Choi Sang-yeon The author is a columnist of the JoongAng Ilbo.
This is the story of when Steve Jobs’ pancreatic cancer spread to his liver. In January 2009, his name was far down on California’s waiting list for liver transplants, and America did not allow anyone — no matter how rich or powerful — to legally cut the line. This is because all data on organ donations is accessible online and constantly monitored. Jobs had to wait for an estimated six months to find a donor, but doctors said his liver would stop functioning by April.
The only option was to put his name up on lists in other states. An individual is legally allowed to register on lists in up to two states at once, but there were two conditions attached. First, he had to be able to arrive at the hospital where the organ was available, within eight hours, and second, doctors in that particular state had to sign off on the transplant. Jobs was able to meet the requirements thanks to his private jet, but he had a close call.
In March 2009, Jobs was able to receive a liver donation from a youth in his 20s who died in a traffic accident. Jobs later recalled in his autobiography that he would have died had he waited longer.
A society where “opportunities are equal, the process is fair and results are just” promised by President Moon Jae-in in his inaugural speech in 2017 probably looked something like this. Of course, there are some in America who complain the rich have the privilege of owning private planes. But such privileges may still be acceptable as long as the elite do not cheat. President Moon promised a “country without self-doubt and feelings of inferiority.” Is that the case now? Only a few would feel like that.
First of all, there are the cases of the three “cheaters” tapped to lead the Justice Ministry one after another. Following sullied Justice Ministers Cho Kuk and Choo Mi-ae, Justice Minister-nominee Park Beom-gye finds himself mired in several controversies involving illegal practices. The nominee rejected the opposition’s request for documents related to his past, while the ruling Democratic Party (DP) turned down most of the opposition’s requests to put witnesses on the stand.
Nevertheless, the president will appoint Park no matter what results surface at this week’s hearing. That was the case for his predecessor Choo, and her predecessor Cho. These people amongst themselves may believe they live in a just country, as they firmly believe they are champions for justice.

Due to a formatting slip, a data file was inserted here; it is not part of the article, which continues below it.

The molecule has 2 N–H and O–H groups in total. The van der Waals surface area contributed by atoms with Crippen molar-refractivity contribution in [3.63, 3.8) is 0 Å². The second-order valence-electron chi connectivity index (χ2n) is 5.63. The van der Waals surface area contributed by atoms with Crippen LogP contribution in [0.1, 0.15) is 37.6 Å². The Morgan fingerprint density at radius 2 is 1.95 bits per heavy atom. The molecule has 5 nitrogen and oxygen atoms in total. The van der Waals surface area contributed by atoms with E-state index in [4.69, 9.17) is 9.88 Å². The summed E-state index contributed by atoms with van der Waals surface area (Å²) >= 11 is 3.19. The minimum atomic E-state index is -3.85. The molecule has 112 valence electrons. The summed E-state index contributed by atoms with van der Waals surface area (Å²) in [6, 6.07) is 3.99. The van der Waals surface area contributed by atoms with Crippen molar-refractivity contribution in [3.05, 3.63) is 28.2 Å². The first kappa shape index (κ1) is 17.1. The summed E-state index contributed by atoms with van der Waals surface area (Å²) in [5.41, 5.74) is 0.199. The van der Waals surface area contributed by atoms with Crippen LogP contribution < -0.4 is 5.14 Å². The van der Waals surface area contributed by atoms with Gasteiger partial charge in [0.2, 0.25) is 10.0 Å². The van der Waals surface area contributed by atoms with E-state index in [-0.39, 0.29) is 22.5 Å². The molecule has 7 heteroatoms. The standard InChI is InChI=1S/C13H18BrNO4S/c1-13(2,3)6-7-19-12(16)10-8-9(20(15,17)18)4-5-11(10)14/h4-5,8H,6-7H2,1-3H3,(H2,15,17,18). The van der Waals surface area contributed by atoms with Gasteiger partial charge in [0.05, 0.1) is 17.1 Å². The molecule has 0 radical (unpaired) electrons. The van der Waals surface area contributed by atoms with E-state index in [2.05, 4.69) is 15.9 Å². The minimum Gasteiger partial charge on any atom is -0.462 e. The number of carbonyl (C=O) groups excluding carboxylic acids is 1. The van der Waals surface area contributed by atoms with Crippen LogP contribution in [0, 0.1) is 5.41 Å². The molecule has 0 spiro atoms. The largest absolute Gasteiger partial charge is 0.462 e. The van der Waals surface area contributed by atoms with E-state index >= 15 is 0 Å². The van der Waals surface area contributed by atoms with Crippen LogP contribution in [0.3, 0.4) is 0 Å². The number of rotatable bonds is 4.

Of course, there was never an administration that did not have appointments of figures close to the president. But in most cases, nominees stepped down when they faced controversy in the vetting phase. However, this liberal administration habitually turns a blind eye to controversies over illegalities committed by minister nominees. Over 30 minister-level appointees have been rammed through despite strong protests by the opposition. That is largely because this administration believes it — not the people — is the master of this country.
Shockingly, it even admits this openly. Former presidential chief of staff, Im Jong-seok, has warned the Board of Audit and Inspection (BAI) not to “fight back against your master” when the agency embarked on looking into the Ministry of Industry’s illegitimate deletion of sensitive data on the early shutdown of the Wolseong-1 reactor after the president asked about progress in implementing his campaign promise of a nuclear phase-out.
In 2016, when Ewha Woman’s University faced controversy over its unlawful admission of the daughter of Choi Soon-sil, former President Park Geun-hye’s confidante, it revoked her enrollment even before indictments were served. But Pusan National University Medical School, which blindly admitted former Justice Minister Cho Kuk’s daughter, says it will wait for the Supreme Court’s ruling on her case before making a decision, which may take years. Thanks to the university’s reservation, Cho’s daughter could get a doctor’s license after using fake credentials confirmed by a court.
That’s not all. A DP lawmaker who enthusiastically defended Choo’s son has been tapped as culture minister even though Choo’s son was accused of receiving preferential treatment in the military. Around a third of all top positions at government institutions are believed to have come from the president’s inner circle. This number quadruples when including auditors and other executive members of public corporations.
The “just country” built by these people decides to shut down nuclear reactors without reasonable grounds, build new airports no matter the debt incurred and uses taxpayers’ money to tear down weirs built by the conservative administration. They attack the BAI for acting arrogantly, as it went against the government’s direction.
It is embarrassing enough for the people to have to ask their leaders about who truly owns this country. But the people are forced to ask this question over and over. The country that the president claimed would have equal opportunity, fair process and just results may have just been a work of fiction.